Gardening? You’re a farmer | Information, Sports activities, Jobs


It’s almost summer! I enjoyed all of the pre-summer activities including the planting season, lawn mowing season, and gardening season.

These three things are probably some of my favorite pre-summer activities; However, I do love gardening quite a bit. So much fun playing in the dirt, planting plants and then waiting, hoping and even praying that something delicious will come up.

My family has had a garden for as long as I can remember. I originally remember my great-grandparents who had a garden in their yard, but those memories are very vague and fuzzy because I would have been very young back then. The next garden I remember was my grandparents house and there was a big strip of earth behind the barn that grandpa planted and then we ate all summer.

I’m not sure where they bought their plants or how they decided what to plant, but I do remember green beans, peppers, tomatoes of all kinds, zucchini and corn. I’m sure I lost quite a bit of vegetables, but as a kid I remember helping him pull weeds in the garden and plucking bright red jewels from the tomato plants and putting them in my mouth. Those little, sun-warmed rubies were unlike the tomatoes you’d find in the grocery store, and I was obsessed with them.

Green beans were another treat. The crispy crunch of a fresh bean between my teeth was heaven. Watery slices of fresh cucumber made for a welcome change on those burning summer days as we sat on the swing under the pine trees.

Even if those summer days may just be fond memories now, the garden is still there.

As my grandfather got older, it went from a huge patch to a smaller strip, until finally the garden was handed over to my mother. Her yard had a large square garden similar to my grandfather’s. However, hers had to be fenced in to protect it from the deer that visited my mother’s house.

She spent many hours with her in the garden picking ruby-red tomatoes, crispy green beans and watery cucumbers. We also tried to branch out. There was sweet potato for a year, jalapenos for another year, watermelons for another year, and a few more experiments the results of which have been forgotten. This garden not only provided delicious food, but also lifelong lessons in cooking and canning.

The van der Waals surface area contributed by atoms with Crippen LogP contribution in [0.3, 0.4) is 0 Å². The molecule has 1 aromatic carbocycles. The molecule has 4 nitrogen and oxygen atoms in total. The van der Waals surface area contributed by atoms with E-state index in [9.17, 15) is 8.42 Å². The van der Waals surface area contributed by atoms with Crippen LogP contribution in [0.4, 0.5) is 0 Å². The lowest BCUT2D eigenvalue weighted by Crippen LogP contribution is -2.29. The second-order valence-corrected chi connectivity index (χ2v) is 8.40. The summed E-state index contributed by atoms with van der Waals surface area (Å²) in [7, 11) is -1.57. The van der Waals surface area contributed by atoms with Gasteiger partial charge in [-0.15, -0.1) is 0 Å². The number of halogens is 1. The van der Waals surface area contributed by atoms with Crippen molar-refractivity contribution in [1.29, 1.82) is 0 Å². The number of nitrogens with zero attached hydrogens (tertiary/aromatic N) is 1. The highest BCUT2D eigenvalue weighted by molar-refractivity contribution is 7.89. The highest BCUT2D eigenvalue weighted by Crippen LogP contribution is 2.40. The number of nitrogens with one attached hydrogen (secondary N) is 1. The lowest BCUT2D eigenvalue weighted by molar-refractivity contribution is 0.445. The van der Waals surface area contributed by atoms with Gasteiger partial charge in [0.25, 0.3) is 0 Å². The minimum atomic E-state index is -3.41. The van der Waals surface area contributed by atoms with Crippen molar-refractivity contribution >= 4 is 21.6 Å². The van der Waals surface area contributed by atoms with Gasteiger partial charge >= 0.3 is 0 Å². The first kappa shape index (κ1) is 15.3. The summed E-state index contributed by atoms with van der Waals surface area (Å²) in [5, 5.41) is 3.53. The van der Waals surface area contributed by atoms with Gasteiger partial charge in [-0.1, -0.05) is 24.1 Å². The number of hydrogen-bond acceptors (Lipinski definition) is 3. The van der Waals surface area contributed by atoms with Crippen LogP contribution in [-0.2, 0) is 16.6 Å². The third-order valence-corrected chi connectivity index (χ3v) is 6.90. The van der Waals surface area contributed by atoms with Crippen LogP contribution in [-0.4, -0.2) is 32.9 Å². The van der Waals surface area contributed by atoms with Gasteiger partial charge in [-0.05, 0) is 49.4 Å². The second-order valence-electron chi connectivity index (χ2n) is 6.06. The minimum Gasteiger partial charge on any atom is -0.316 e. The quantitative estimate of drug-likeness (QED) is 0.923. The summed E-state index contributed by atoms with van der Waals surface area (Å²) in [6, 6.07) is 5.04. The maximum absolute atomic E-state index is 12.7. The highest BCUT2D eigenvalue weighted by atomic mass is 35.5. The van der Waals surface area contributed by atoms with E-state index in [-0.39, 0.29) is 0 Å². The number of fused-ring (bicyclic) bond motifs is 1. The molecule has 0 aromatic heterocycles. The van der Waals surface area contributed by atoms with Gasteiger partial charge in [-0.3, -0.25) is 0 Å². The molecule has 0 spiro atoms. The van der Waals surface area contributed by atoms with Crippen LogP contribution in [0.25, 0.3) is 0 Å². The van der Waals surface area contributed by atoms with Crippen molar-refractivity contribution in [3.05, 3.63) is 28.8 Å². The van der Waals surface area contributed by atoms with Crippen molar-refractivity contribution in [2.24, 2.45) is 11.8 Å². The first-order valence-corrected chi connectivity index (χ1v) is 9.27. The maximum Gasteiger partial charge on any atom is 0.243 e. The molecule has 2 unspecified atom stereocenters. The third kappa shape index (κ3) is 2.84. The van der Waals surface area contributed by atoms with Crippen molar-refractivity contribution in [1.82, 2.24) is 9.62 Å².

Now I have inherited my mother’s huge garden. As you drive past my house, you can see a huge garden plot from this kitchen window. It doesn’t look like much at the moment. My plants are tiny and still growing; My flowers were planted in front of the garden to please passers-by. The garden has expanded – pumpkins, watermelon, corn, four different types of tomatoes, two different types of peppers, okra, Brussels sprouts, green beans, zucchini, strawberries and asparagus. It’s not always nicely manicured, and it looks overcrowded and parched at the end of summer, but it still produces those ruby ​​tomatoes, crispy green beans, and watery cucumbers that are reminiscent of past summers.

So why this journey into garden memory, you ask? Well, gardening is actually farming on a much smaller scale. It’s in the blood. Remember how many of you are excited to come out and play in your backyard filth as soon as the weather turns nice. It’s the same with farmers.

As soon as everything is planted, there is this anticipation of the harvest. For gardening, the question focuses on what do I get first? Do I get a crispy green bean first? A dark green zucchini? A deep red tomato? The same goes for farmers, except they know what they are getting; The question just focuses on how much exactly they are getting on the morning.

When I try to talk to people about why they should join the Farm Bureau, I often get the answer: “Well, I’m not a farmer.” My answer to that answer is to ask if the person is gardening. Often the answer is yes.

Gardening is agriculture; in fact, gardeners are likely the original farmers. But it’s more than that. As the Lorax said, “If someone like you doesn’t care very much, nothing will get better. It is not.” (Dr. Seuss). And this is the truth. It is not just farmers who help shape policy, provide feedback and do outreach work. We all are: farmers, gardeners, amateurs and even eaters.

So, as you prepare to head out into the garden this summer, think about all of the things that go into your garden (memories, plants, fertilizers, work, and love) and think about how to make sure you can pass them can garden memories for the next generation.

Clemson is a member of the Trumbull County Farm Bureau and holds a PhD from Pennsylvania State University. She and her family farm in Mecca.

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